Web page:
Introduction to Analysis


(as of 02/20/2018 at 16:50 UTC)

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This book is meant for those who have studied one-variable calculus (and maybe higher-level courses as well), generally skipping the proofs in favor of learning the techniques and solving problems. Now they are interested in learning to read proofs, and to find and write up their own: perhaps because they will need this for the next steps in their chosen field, or for intellectual satisfaction, or just out of curiosity.

There are two paths to this. Some books start with a great leap forward, giving the definitions in n-space. This requires an excursion into point-set topology, whose proofs are unlike those of the usual calculus courses and are a roadblock to many.

The path chosen by this book is to start like calculus does, in 1-space (i.e., on the line) and focus on the basic definitions and ideas of one-variable calculus: limits, continuity, derivatives, Riemann integrals, and a few more advanced topics. It’s done rigorously, but also in as familiar a way as possible. So from the start it will use as a source of examples what you know (with occasional reminders): K-12 mathematics and basic one-variable calculus, including the log, exp, and trig functions. This takes up about two-thirds of the book, and might be as far as you wish to go. It sounds like just repeating calculus, but students say that it feels very different and is not all that easy.

The rest of the book gets into ideas from advanced calculus used in lower-level courses without proof: uniform convergence, differentiating infinite series term-by-term and integrals containing a parameter (the Laplace transform, for instance). For the latter, it’s finally time to learn about point-set topology in the plane (2-space, but n-space is no harder). There’s also for the curious or needy an optional chapter with the most important facts about point-sets of measure zero on the line and a more powerful integral, the Lebesgue integral. Two appendices respectively provide needed and optional background in elementary logic, and four more give interesting applications and extensions of the book’s theory.

For more details, click on “Look Inside” to see the Table of Contents.

Some generally helpful features:
–Leisurely exposition, with serious comments about proofs, other possible arguments, writing advice; some semi-serious comments too;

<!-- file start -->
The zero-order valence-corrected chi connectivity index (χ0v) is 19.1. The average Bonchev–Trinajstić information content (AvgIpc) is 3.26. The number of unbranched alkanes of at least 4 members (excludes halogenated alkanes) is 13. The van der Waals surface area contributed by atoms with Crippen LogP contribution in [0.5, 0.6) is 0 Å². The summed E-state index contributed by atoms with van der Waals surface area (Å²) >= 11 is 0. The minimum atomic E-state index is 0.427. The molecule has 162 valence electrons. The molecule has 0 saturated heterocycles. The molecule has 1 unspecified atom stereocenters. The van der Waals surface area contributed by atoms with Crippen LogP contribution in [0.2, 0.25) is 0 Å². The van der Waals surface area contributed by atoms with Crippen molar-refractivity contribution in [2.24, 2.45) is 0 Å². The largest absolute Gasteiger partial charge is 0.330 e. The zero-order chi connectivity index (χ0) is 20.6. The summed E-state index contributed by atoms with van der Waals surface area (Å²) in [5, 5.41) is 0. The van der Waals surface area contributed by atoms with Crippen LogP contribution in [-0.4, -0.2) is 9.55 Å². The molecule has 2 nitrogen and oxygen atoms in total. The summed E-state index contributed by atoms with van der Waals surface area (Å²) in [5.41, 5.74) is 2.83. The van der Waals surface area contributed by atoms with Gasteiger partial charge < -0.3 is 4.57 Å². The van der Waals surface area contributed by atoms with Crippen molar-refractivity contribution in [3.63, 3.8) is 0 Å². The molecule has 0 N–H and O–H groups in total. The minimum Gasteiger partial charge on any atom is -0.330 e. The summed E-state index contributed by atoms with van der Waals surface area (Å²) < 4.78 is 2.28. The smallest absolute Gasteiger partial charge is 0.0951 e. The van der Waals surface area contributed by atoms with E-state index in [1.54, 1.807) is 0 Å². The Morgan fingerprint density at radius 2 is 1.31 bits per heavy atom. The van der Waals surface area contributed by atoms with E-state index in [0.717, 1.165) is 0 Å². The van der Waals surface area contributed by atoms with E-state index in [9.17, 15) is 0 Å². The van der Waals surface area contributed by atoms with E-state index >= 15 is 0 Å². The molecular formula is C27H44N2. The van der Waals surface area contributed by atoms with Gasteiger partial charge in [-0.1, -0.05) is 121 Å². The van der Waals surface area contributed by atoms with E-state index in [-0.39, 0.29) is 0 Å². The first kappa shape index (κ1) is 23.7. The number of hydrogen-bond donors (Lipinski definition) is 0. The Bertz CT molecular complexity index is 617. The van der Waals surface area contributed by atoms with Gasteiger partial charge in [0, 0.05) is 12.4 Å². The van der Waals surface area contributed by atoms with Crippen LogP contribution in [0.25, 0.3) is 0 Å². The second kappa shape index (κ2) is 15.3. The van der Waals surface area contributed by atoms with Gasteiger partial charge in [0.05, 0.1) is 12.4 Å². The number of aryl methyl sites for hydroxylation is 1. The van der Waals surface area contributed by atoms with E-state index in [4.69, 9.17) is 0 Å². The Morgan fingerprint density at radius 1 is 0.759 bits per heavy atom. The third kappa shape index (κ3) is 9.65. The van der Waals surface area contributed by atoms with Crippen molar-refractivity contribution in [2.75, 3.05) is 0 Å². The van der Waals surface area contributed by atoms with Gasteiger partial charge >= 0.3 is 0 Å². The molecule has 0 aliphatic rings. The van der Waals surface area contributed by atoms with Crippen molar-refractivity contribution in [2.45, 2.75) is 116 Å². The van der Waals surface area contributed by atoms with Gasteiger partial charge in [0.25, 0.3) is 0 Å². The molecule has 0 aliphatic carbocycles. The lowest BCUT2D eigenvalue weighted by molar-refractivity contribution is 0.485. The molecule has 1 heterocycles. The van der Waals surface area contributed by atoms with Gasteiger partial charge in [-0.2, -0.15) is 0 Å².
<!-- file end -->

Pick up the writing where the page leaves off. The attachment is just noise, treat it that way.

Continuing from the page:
–Attention paid to layout and typography, both for greater readability, and to give readers models they can imitate;
–Questions after most sections of a chapter to firm up what you just read, with Answers of various sorts at the end of the chapter: single words, hints, complete statements, formal proofs.

Mathematically helpful features:
–The language of limits is simplified by suppressing the N and the delta when their explicit value is not needed in the argument, replacing them with standard applied math symbols meaning “for n large” and “for x sufficiently close to a”. These are introduced carefully and rigorously; some caution is needed, which is described at the end of the Preface (click “Look Inside”).
–The book tries to go back to the roots of real analysis by emphasizing estimation and approximation, which use inequalities rather than the equalities of calculus, but have a similar look, so that many proofs are calculation-like “derivations” that seem familiar. But inequalities are often mishandled and warnings are given.

For examples of these features and writing style, go to the author’s home page, link to “book”, then link to “sample pages” from the first three chapters.

The book was developed at MIT, mostly for students not in mathematics having trouble with the usual real-analysis course. It has been used at large state universities and at small colleges, as well as for independent study. Students evaluate it as readable and helpful. The new printing, by CreateSpace and at a reduced price, is the eighth, incorporating all known significant corrections and a new Appendix 6.